What a disaster.
The basketball gods continue to display their disapproval of Billy King and Mikhail Prokhorov's plan for NBA domination—and they've shown no mercy thus far.
Bleacher Report's injury expert Will Carroll chimed in:
The Nets have announced that the injury is a non-displaced fracture of the third metacarpal in his right (shooting) hand. That should indicate Pierce will not need surgery. The team's timetable has been established at two to four weeks.
The best case is that the bone heals normally in a few weeks and he can return with a minimum of bracing or padding.
The biggest risk will be falling or hard contact from a slashing defender's arm or such. With any fracture, the first task is healing, but the second is making sure the bone is not exposed to more force in a weakened state.
Pierce hasn't exactly been on his game to start the year, and it seems that any Nets run or hot streak would require him to eventually relocate his scoring zone.
"I believe that I will turn this around and our team will turn this around,” Pierce told Ohm Youngmisuk of ESPN.com last week, adding, "Hopefully we learn (to win close games) before it’s too late, before we are completely out of the playoff mix."
It might be tough for Pierce to turn this one around from the bench for the next few weeks—and with the team's record one of the East's worst, the playoff clock has already started.
Whether he'll be out for two weeks or four, the injury is a tough blow for the 5-12 Nets, even if Pierce has been subpar to start the year.
I would have loved to be a fly on a wall during the meeting in which management assessed the risk in trading the future for veterans, because I'm pretty sure every initial fear of theirs has already come to life by December.
I'll admit, the plan sounded James Bond-esque at first—a baller move to bring in three experienced winners to pair with talent in need of leadership, and then making a splash with a rookie coach who seemed poised to defy the laws of experience.
Even the positional fits made sense—Brooklyn had a 1, 2 and 5 and needed a 3, 4 and sixth man.
But what sounded good on paper just hasn't translated to success on the floor. Most of these guys can't even stay out there. Each player's weaknesses and red flags have overshadowed their strengths, with this latest injury to Pierce being the possible final dagger.
Anything That Can Go Wrong...
The biggest risk the Nets took when assembling this roster was pairing fragile bodies with aging ones. Aging bodies are brittle, even if their history suggests otherwise.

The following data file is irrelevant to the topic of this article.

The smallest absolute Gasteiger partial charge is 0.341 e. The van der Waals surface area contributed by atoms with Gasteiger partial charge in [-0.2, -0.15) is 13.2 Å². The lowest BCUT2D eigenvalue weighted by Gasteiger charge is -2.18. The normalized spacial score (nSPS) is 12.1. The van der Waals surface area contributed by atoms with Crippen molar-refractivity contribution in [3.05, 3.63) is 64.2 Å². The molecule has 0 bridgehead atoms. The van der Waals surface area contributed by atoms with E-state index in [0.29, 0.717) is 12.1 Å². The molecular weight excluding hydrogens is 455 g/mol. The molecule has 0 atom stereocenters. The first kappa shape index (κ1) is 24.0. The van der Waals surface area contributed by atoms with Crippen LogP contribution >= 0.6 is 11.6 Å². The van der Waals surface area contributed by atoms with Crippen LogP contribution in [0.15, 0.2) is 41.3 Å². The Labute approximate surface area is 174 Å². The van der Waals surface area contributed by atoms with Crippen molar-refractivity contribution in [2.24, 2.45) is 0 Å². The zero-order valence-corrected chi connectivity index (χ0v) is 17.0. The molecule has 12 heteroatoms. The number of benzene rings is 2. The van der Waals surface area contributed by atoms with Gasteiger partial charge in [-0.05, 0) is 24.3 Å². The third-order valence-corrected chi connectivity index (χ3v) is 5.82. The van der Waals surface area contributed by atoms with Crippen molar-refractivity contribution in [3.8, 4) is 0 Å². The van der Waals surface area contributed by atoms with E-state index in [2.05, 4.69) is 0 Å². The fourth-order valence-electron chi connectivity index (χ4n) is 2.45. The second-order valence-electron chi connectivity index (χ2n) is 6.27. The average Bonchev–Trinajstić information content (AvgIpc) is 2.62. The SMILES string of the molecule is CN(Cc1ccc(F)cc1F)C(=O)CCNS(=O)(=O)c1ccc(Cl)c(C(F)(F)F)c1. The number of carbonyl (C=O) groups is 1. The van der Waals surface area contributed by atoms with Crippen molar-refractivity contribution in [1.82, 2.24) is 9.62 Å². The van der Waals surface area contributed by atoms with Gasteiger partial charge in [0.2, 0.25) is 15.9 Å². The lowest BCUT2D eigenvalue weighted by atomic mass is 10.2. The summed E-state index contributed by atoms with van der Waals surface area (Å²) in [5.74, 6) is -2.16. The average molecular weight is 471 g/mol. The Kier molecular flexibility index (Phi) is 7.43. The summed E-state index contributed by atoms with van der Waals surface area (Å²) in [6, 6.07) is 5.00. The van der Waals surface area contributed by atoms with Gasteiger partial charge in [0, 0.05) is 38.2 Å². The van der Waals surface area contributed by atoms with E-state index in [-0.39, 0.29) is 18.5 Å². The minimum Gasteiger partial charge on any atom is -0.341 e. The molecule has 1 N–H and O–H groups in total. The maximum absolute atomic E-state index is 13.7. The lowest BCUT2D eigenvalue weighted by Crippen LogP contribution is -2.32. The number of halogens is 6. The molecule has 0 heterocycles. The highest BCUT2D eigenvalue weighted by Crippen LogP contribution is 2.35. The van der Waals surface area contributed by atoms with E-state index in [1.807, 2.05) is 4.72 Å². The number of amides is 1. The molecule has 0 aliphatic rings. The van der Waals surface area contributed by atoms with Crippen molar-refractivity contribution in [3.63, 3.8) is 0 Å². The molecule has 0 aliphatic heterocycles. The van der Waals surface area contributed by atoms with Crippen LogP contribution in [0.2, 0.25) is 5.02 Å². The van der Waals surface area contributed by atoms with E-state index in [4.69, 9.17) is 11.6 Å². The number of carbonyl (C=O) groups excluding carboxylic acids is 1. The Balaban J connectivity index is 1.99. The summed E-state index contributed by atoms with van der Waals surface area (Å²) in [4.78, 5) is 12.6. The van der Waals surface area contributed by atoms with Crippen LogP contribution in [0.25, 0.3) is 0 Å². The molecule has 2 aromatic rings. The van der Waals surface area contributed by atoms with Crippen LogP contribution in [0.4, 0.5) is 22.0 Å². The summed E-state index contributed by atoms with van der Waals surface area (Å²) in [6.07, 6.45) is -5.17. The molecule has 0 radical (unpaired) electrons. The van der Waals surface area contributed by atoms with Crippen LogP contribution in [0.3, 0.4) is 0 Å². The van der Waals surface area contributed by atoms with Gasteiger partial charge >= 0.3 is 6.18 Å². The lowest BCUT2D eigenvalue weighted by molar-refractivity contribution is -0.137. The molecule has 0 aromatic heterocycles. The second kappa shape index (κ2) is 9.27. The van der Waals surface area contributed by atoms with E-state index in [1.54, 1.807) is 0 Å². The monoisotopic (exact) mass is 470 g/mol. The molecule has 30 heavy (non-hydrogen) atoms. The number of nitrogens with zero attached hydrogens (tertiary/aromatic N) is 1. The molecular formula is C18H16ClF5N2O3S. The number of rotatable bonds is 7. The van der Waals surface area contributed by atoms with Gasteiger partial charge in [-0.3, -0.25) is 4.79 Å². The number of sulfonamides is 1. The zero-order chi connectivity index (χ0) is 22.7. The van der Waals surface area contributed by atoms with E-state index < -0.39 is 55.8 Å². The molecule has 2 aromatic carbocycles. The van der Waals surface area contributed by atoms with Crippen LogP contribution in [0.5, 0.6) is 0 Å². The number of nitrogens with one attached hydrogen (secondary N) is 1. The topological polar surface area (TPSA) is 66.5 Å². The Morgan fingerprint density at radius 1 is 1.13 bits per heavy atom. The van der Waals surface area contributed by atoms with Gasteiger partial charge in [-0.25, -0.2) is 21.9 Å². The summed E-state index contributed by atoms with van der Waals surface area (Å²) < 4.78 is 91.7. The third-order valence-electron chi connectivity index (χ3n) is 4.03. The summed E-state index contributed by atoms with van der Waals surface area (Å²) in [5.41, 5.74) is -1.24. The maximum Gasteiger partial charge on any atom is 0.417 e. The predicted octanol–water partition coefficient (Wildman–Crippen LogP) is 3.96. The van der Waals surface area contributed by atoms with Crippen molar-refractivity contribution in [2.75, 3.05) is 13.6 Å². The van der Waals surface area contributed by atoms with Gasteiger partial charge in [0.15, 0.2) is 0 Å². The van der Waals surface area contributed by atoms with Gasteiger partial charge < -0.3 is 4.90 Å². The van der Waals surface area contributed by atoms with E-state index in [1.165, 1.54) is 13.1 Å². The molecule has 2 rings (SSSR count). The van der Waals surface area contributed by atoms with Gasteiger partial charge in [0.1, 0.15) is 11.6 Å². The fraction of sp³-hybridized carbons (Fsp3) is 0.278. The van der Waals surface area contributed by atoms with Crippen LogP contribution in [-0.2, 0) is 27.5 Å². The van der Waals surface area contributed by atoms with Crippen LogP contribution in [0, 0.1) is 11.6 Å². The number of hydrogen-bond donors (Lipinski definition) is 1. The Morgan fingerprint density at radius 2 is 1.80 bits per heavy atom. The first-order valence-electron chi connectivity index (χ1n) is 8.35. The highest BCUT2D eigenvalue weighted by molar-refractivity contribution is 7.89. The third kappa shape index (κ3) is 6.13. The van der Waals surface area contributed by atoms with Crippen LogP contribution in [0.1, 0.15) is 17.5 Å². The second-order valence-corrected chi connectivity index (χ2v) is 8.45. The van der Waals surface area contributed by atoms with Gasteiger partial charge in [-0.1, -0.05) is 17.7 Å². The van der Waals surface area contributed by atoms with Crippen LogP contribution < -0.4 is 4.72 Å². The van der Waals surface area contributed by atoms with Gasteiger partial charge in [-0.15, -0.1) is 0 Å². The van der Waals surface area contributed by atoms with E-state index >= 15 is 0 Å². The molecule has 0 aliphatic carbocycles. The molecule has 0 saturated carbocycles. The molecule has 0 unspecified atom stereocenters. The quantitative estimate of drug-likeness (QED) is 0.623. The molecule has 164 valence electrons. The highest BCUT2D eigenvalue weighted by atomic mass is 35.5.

Brooklyn's lineup is essentially a package of glass instruments without the security blanket of bubble wrap. Something seems to break or dent whenever the ride gets bumpy—both the older items and the newer ones. This group is missing that young, trustworthy talent, like a Paul George, capable of protecting or preserving the credibility of the team.
Deron Williams' ankle continues to hold him back. He's been able to play in only nine games, while he's been limited to an average of just 24 minutes in those games. Brook Lopez, who's been injury prone throughout his entire career, has already missed seven games due to an ankle injury as well.
Kevin Garnett sure isn't as durable as he used to be. The Big Ticket has missed two games so far and hasn't reached the 30-minute mark once—not to mention he's hit double figures in scoring only twice.
Don't forget Andrei Kirilenko, who's managed to play a whopping 53 minutes all year.
Now Pierce could be out for what should be a crucial month of December.
Nothing has gone right for this organization since making that blockbuster move. Even the coach can't spill a drink without looking like he purposely did it.
It seems that anything that can go wrong has gone wrong for the Nets, who now find themselves deeply invested in players whose present and future values appear to be plummeting by the day.
Through roughly one month of the regular season, the Nets have been hit with the perfect storm of disaster—the injury-prone guys haven't avoided injury, the old guys lost their mojo and the rookie coach just seems lost.
Though it's still early, you just don't get the feeling that time is on their side.
The Tipping Point
This was it, my friends. Losing Pierce at this stage could be the tipping point—especially with Williams doubtful and Lopez questionable for what seems like each game on the schedule.
Right now, Joe Johnson is the team's rock, a somewhat scary thought given the expectations of the roster.
Despite having the highest payroll in 2013-14 by roughly $14 million, the Nets will now turn to Alan Anderson, Tyshawn Taylor, Andray Blatche and Shaun Livingston to keep their season alive.
With guys entering and exiting the lineup like a New York subway turnstile, the Nets will never have the chance to build that winning on-court chemistry. And it's not like the window is getting any bigger.
Pierce, Garnett and Terry are obviously on the decline, while the max-contract stars aren't healthy enough to produce max-contract results. Unfortunately, the team also sent away some valuable future draft picks.
This injury to Pierce might ultimately be the weight that ends up sinking Brooklyn's ship. I'm not sure the Nets have enough depth, firepower or stability to replace his presence in the lineup. Considering the hole it's in already, this was a blow it couldn't afford.
The basketball gods have spoken—and they're saying this Brooklyn-Boston collaboration was a bad idea. It really just looks like it was never meant to be.